Ethnic edge to Malaysian rally politics
By Baradan Kuppusamy
KUALA LUMPUR - Malaysia's minority Indians ignored warnings issued by Prime
Minister Abdullah Badawi and on Sunday braved tear gas, water cannons and
police batons to protest alleged official discrimination and demand a fairer
share of the national wealth in the capital of Kuala Lumpur.
The mostly ethnic Tamil protesters also called for reparations to the tune of
US$4 trillion from the United Kingdom for sending them to Malaysia as
indentured laborers over a century ago. The protestors also demanded from the
business licenses, better paying jobs, university scholarships and other
privileges reserved exclusively for native Malays.
Their demonstration, the first by ethnic Indians on such large scale since
national independence was achieved in 1957, shut down the city center which is
overlooked by the gleaming Petronas Towers, the capital's landmark, and various
five star hotels and luxury businesses.
Commuters, shoppers and workers ran helter-skelter as teargas canisters rained
on the protesters and gas filled the air. Malaysiakini.com, an opposition
online news provider, put the number of protestors at 20,000, though foreign
news services estimated the number at less than half that total.
Many others were turned away or arrested as they tried to enter into the city
from the interior, said the organizer of the rally, Hindu Rights Action Force,
or HINDRAF. The group was formed in 2005 to fight for Hindu rights. Many
protestors waved the Malaysian flag and carried pictures hung around their
necks of Indian independence leader Mahatma Gandhi to signify the non-violent
nature of their protest.
They also carried banners urging the authorities to let them voice their
grievances peaceably. "We only want to tell you our problems ... don't treat us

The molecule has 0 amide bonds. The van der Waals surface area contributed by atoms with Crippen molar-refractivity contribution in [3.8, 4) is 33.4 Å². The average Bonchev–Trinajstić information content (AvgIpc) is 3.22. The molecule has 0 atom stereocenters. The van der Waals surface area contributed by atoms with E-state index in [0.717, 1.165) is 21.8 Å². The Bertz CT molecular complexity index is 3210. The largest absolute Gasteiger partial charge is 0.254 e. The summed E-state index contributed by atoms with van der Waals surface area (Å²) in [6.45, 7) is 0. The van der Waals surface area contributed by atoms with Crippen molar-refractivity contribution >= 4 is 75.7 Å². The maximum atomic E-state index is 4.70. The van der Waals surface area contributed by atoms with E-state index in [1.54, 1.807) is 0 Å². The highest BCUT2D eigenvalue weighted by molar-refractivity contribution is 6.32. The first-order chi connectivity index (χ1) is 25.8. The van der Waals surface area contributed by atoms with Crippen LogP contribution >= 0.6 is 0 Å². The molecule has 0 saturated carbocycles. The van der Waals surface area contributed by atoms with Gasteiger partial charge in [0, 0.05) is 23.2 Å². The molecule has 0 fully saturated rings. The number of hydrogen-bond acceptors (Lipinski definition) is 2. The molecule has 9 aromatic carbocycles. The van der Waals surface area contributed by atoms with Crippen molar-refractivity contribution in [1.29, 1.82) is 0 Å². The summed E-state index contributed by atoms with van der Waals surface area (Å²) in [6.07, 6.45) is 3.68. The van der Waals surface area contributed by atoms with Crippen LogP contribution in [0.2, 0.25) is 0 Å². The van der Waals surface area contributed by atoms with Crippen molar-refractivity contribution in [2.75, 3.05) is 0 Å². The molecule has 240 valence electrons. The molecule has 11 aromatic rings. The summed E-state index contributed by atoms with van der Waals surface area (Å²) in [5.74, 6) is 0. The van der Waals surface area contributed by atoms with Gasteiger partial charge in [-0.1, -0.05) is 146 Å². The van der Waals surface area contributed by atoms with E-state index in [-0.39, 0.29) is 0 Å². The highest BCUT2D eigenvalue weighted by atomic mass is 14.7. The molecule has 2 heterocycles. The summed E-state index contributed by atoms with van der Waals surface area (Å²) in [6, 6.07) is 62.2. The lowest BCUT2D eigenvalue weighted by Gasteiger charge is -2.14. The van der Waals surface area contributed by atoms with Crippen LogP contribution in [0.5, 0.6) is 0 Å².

like animals," one banner said. "By protesting in large numbers we have shown
that we are not cowed," said lawyer P Uthayakumar, a key HINDRAF leader. "The
government cannot ignore us anymore. We are a force to reckon with," he said,
between dodging tear gas canisters.
Uthayakumar added that HINDRAF would step up its protest to fight for justice,
mostly for poorly paid laborers in factories and giant plantation companies,
who are forced to compete with at least three million foreign workers for
low-paying jobs. An economic slowdown, rising food and fuel prices and foreign
competition for jobs has hurt the ethnic Indians harder than other races,
including the majority ethnic Malays and the Chinese who control most of the
It took police nearly six hours on Sunday to regain control of the city center,
with businesses in the area reporting millions of dollars worth of losses due
to the protest driving shoppers away. Police fired dozens of rounds of tear
gas, baton charged the demonstrators and used water cannons laced with
chemicals, but the demonstrators played a cat and mouse game to keep the police
at bay. Scores of protestors were injured and many were arrested.
Opposition lawmakers condemned the police's alleged excessive use of force
against the demonstrators, who they said had voiced their grievances in a
peaceful manner. "This excessive use of power is completely unjustified," said
opposition leader Lim Kit Siang in a prepared statement. "I hold Prime Minister
Abdullah Badawi personally responsible for the injuries people suffered. The
people will show their rejection of violence in the upcoming polls."
There was also a foreign twist to the melee. The protesters' plan was also to